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The Spa on Green Street was once home to this prominent Gainesville resident
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The historic Dunlap-Burroughs House on Green Street in Gainesville is home to The Spa on Green Street. - photo by Scott Rogers
Dunlap-Burroughs House

This story is part of a series on historic homes on Gainesville's Green Street. Read other stories in the series. Copies of a free publication on Green Street home history are available at The Times at 345 Green St.

Address: 635 Green St.

Built: 1912

Architecture: Georgian

Situated on the corner of Green Street and Ridgewood Avenue, the Dunlap-Burroughs House was built in 1912 by Samuel C. Dunlap for his son, Samuel C. Dunlap Jr., using timber cut from the ancestral Thompson Place farm, according to the historic preservation division of the Georgia Department of Natural Resources.

A lawyer, railway official and banker, the senior Dunlap was described by Lucian Lamar Knight in the fifth volume of his book, “A Standard History of Georgia and Georgians,” as “a man of wealth and influence” whose life showed “no inconsistency between the accumulation of a fortune and a broad and generous public spirit and service on behalf of his community.”

Born in Gwinnett County, Dunlap enlisted in Company I of the Sixteenth Georgia Calvary at the age of 16, serving as a Confederate soldier until the end of the war. He returned to the books after his service, according to Knight, attending high school in Lawrenceville and teaching for one year at Corinth in Hall County in 1868 while also studying law. He was admitted to the bar in 1869 and established his office in Walton County before coming to Gainesville in 1872.

According to his March 1920 obituary, Dunlap was “one of the most prominent and widely known citizens” of Gainesville who played an instrumental role in “furthering the growth and interests of the city in many ways.” In addition to presiding over the Gainesville National Bank, Dunlap was appointed by President Grover Cleveland to serve as a United States Marshal for Georgia’s northern district, which he did over a four-year term. From there, he went on to work as a receiver for the old Gainesville, Jefferson and Southern railroad — later the Gainesville Midland — for five years.

According to the historic preservation division of the Georgia Department of Natural Resources, Pearl T. Adams purchased the home in 1917 and completed the upstairs; some time after, Dunlap bought it back and when he died, Corrine Riley Burroughs bought the home. In 1974, Samuel Riley Dunlap owned the home.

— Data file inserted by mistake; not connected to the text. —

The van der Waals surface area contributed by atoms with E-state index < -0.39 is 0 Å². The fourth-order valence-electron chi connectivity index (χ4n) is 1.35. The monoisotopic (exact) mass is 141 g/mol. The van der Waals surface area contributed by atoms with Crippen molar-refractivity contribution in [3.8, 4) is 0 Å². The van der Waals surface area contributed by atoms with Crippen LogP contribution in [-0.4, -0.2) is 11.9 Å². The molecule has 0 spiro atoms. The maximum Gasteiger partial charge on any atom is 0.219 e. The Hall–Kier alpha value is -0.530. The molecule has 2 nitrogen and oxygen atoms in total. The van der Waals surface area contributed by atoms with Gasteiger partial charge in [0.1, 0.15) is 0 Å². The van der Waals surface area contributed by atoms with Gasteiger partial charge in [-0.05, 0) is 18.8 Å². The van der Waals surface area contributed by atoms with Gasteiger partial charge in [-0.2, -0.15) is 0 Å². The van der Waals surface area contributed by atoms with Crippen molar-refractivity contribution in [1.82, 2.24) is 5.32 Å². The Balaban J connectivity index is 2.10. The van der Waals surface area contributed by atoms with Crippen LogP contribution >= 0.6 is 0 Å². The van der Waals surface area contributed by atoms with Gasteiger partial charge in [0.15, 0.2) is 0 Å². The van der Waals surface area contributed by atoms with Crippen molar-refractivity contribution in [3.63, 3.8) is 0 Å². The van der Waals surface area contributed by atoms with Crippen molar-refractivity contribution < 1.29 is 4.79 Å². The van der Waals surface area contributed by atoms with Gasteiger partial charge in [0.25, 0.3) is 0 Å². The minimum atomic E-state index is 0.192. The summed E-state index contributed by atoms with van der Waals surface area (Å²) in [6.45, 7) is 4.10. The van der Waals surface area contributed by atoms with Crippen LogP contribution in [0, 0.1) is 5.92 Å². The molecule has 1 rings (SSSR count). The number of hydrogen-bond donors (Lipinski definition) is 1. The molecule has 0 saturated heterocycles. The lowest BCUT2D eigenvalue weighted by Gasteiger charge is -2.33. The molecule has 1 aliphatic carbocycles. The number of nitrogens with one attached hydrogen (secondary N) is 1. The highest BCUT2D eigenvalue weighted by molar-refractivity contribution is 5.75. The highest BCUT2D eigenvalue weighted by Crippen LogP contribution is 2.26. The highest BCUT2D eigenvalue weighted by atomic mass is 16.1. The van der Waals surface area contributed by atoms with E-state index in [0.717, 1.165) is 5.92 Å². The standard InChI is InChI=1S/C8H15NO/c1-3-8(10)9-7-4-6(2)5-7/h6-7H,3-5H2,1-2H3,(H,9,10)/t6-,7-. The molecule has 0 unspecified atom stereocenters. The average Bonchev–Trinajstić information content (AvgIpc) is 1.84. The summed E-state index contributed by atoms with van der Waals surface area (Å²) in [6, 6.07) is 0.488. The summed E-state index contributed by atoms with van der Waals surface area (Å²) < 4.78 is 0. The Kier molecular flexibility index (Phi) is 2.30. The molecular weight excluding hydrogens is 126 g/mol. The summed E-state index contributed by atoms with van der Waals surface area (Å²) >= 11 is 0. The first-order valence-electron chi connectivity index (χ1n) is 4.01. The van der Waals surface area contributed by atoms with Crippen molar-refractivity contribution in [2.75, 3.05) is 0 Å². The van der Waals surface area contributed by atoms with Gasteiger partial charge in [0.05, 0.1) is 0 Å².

Boasting its original fireplaces and interior pocket doors, the house now belongs to The Spa on Green Street where, according to spa attendant Kris Ramsey, Dunlap allegedly makes occasional appearances in shadows and tangible sensations in certain rooms. Ramsey noted that a closed tunnel runs beneath the Dunlap-Burroughs House to the Dixon-Rudolph House across the street, perhaps a relic from the Prohibition era, from staff’s best guess.

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The Dunlap-Burroughs house at 635 Green St. in Gainesville is a two-story frame neoclassical design built in 1912 for Col. Samuel C. Dunlap. Today it is home to The Spa on Green Street. - photo by Scott Rogers
GREENdunlap 3.jpg
The Dunlap-Burroughs house at 635 Green St. in Gainesville is a two-story frame neoclassical design built in 1912 for Col. Samuel C. Dunlap. Today it is home to The Spa on Green Street. - photo by Scott Rogers
GREENdunlap 4.jpg
The Dunlap-Burroughs house at 635 Green St. in Gainesville is a two-story frame neoclassical design built in 1912 for Col. Samuel C. Dunlap. Today it is home to The Spa on Green Street. - photo by Scott Rogers
GREENdunlap 5.jpg
The Dunlap-Burroughs house at 635 Green St. in Gainesville is a two-story frame neoclassical design built in 1912 for Col. Samuel C. Dunlap. Today it is home to The Spa on Green Street. - photo by Scott Rogers
GREENdunlap 6.jpg
The Dunlap-Burroughs house at 635 Green St. in Gainesville is a two-story frame neoclassical design built in 1912 for Col. Samuel C. Dunlap. Today it is home to The Spa on Green Street. - photo by Scott Rogers
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